U.S. says no deal reached with VW CEO to fix diesel emissions | Reuters

U.S. says no deal reached with VW CEO to fix diesel emissions
| Reuters

WASHINGTON U.S. environmental officials said on Wednesday that no agreement with Volkswagen had been reached on how to fix nearly 600,000 diesel vehicles that emit up to 40 times legally allowable limits after a meeting with the company's chief executive officer.

A spokeswoman for Environmental Protection Agency Administrator Gina McCarthy said in a statement after the hourlong meeting with VW CEO Matthias Mueller that the agency appreciated the conversation.

"We will continue to work toward a solution," the spokeswoman said.

Mueller said earlier this week that he planned to propose a fix at the meeting, which the German automaker had requested. Neither VW nor the EPA would answer questions about whether the proposal was made or how it may have been received.

The meeting, which also included Herbert Diess, head of the company's VW brand, came one day after California rejected VW's plan submitted in December as "inadequate" and not fast enough - and EPA agreed.

Mueller left the agency headquarters at around 11 a.m. EST (1600 GMT) without making any comments.

"We appreciate the time that Administrator McCarthy took to meet with us," the company said in a statement. "Volkswagen will continue to fully cooperate."

In Detroit, Chris Grundler, who heads the EPA's Office of Transportation and Air Quality, said at an Automotive News forum that the agency wanted a fix as soon as possible.

"We are in a hurry," he said but offered no timetable for approving one, or details on why VW's initial proposal fell short.

On his first U.S. visit since the emissions scandal erupted in September, Mueller has been meeting with government officials in Washington since late Monday.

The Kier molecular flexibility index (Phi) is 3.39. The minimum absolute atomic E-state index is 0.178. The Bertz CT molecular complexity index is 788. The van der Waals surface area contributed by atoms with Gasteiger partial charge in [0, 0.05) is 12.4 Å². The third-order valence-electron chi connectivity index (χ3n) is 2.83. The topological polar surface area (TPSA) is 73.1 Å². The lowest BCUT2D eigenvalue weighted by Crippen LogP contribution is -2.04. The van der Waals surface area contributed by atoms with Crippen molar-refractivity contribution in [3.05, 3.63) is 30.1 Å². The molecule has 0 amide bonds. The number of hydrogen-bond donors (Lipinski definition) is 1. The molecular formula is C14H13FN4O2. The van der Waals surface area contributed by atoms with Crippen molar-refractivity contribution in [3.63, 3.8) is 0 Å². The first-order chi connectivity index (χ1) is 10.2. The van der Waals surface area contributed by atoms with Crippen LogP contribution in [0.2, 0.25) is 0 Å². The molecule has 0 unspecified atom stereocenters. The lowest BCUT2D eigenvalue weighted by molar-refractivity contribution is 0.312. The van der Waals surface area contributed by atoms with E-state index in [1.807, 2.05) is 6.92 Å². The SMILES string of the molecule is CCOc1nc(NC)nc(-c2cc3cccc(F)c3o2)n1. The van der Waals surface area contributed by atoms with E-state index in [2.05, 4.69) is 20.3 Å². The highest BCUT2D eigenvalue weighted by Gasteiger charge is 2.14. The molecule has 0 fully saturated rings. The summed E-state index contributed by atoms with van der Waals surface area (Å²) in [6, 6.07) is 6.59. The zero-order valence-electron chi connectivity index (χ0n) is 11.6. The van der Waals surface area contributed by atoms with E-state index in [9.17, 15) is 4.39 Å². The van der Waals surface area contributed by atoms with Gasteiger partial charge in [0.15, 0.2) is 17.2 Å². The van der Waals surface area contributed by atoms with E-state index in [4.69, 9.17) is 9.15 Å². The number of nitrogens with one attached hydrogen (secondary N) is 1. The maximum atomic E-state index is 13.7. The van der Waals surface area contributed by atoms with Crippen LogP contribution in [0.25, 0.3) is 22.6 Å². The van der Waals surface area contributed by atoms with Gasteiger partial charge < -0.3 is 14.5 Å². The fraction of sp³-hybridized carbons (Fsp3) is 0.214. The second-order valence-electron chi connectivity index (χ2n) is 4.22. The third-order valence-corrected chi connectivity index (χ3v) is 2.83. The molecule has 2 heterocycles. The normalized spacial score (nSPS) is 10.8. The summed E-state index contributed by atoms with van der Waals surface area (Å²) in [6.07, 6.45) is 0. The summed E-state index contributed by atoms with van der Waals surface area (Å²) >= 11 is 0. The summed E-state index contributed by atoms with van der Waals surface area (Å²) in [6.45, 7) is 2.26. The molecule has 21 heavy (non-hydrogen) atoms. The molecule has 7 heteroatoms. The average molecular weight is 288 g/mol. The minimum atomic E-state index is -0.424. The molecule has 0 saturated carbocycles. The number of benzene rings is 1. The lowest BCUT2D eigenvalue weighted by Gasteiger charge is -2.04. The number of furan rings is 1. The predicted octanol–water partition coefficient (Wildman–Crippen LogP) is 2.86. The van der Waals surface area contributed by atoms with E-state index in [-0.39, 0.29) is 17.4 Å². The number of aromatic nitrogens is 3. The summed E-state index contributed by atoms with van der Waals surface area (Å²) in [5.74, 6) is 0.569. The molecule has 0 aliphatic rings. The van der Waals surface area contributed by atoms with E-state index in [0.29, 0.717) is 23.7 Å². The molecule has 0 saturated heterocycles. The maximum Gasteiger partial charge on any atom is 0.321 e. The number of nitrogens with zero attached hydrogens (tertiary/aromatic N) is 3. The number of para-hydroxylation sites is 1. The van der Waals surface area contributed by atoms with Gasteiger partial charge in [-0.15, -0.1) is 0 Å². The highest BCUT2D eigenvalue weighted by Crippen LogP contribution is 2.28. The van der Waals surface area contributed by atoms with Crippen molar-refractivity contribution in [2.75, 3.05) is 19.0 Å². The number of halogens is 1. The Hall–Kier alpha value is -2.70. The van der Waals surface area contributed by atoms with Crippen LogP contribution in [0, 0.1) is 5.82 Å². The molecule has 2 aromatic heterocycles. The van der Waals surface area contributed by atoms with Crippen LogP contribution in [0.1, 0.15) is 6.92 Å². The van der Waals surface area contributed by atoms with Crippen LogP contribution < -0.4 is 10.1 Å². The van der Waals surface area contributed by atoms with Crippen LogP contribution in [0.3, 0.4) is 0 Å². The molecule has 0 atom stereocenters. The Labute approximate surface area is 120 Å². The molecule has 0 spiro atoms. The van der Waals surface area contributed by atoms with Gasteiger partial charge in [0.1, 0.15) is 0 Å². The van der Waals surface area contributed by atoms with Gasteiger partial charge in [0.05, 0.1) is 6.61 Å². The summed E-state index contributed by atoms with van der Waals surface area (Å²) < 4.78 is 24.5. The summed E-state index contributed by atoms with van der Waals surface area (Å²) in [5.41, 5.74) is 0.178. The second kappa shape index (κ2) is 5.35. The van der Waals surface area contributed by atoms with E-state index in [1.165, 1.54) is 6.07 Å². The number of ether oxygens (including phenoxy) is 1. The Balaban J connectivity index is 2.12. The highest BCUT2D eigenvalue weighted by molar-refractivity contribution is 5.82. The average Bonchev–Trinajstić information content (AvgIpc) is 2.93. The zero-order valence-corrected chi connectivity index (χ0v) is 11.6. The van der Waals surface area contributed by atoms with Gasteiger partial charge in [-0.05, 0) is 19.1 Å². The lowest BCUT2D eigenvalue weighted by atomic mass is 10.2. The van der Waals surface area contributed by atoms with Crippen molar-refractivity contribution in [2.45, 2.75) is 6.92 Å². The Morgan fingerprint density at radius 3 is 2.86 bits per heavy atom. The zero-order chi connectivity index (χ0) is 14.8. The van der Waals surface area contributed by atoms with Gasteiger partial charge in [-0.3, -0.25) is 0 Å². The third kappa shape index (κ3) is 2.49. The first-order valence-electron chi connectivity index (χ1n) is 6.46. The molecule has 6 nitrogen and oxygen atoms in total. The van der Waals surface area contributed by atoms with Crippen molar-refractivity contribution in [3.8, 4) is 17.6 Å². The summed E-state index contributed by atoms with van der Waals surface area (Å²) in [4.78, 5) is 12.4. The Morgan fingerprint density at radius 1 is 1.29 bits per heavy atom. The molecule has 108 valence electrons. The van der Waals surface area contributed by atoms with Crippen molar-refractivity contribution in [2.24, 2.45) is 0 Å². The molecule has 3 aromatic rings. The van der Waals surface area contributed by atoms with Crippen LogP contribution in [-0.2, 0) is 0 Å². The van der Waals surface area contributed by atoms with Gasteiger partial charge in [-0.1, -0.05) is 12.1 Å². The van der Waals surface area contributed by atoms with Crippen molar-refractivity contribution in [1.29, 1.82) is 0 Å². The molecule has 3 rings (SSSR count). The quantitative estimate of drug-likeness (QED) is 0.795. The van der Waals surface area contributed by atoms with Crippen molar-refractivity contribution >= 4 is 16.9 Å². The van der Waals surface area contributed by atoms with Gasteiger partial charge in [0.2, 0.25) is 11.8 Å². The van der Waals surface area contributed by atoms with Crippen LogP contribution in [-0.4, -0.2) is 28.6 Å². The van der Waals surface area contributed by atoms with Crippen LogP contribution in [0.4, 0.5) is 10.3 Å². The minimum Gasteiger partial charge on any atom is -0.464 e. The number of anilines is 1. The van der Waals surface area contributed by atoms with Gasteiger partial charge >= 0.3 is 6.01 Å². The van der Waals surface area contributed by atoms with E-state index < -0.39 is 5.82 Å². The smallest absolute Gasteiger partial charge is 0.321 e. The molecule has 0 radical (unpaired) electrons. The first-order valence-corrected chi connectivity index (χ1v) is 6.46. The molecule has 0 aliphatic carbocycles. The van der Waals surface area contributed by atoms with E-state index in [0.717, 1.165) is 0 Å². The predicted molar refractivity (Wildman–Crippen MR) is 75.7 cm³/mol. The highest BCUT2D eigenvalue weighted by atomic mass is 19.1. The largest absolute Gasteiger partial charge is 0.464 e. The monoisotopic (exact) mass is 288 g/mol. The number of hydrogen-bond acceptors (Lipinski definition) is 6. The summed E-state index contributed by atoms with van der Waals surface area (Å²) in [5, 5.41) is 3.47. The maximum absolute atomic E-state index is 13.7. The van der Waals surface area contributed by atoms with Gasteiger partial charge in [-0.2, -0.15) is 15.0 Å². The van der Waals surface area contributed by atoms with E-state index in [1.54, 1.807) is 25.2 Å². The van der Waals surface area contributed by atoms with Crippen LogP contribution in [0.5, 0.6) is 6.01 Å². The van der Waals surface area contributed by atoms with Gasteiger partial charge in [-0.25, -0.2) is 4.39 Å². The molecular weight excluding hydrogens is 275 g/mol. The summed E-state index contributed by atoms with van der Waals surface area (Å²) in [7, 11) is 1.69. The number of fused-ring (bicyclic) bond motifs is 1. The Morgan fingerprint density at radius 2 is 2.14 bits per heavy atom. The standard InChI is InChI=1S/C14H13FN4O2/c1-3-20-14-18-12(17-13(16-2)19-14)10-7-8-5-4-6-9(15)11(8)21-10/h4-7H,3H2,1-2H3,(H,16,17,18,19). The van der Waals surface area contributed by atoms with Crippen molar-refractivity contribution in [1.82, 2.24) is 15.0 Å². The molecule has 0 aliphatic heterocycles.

Mueller said on Sunday that he believed a new catalytic converter system could be fitted to most affected U.S. vehicles in a solution he believed might satisfy regulators.

However, he also appeared to play down the seriousness of the cheating by Europe's biggest carmaker during an interview aired by National Public Radio.

Mueller blamed the scandal on a misunderstanding and called it a technical, not an ethical, problem.

The remarks, coupled with the time it has taken Mueller to visit the United States since becoming CEO in September, drew criticism in the United States and raised fresh questions over Volkswagen's (VOWG_p.DE) handling of the crisis.

A union source close to the German company's supervisory board ‎said on Wednesday he was "astonished" by Mueller's remarks.

"Those comments are anything but helpful and should have never been made," he said, speaking on condition of anonymity because of the delicacy of the subject.

Volkswagen in Wolfsburg later issued a statement acknowledging the "irritation" caused by Mueller's choice of words in English, which is not his native language.

"It is important for him to make clear: Volkswagen's apology for the breach of trust with the American people is meant sincerely and honestly," the company said.

U.S. environmental regulators are unimpressed with VW's efforts so far to make amends for the emission of as much as 40 times the legal limit of nitrogen oxide by its 2.0 litre diesel cars over seven years.

"VW's submissions are incomplete, substantially deficient, and fall far short of meeting the legal requirements to return these vehicles to the claimed certified configuration," the California Air Resources Board wrote in a letter to VW on the eve of the talks with the EPA on Tuesday.

The letter referred to a proposal made in December, which the EPA also rejected.

Barclays analysts said obtaining the good will of U.S. authorities could be crucial in reducing civil or criminal penalties the carmaker is likely to face.

Shares of VW, down about a fifth since it admitted cheating the tests, earlier rose by as much as 3.4 percent on hopes of a deal but closed down 0.4 percent at 120.50 euros.

The California regulators said they would continue to work with the carmaker and the EPA to find a solution but emphasised the danger to public health that VW continued to pose.

(Additional reporting by Anika Ross and Andreas Cremer; Editing by Lisa Von Ahn)

This story has not been edited by Firstpost staff and is generated by auto-feed.

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Updated Date: Jan 14, 2016 01:00:12 IST

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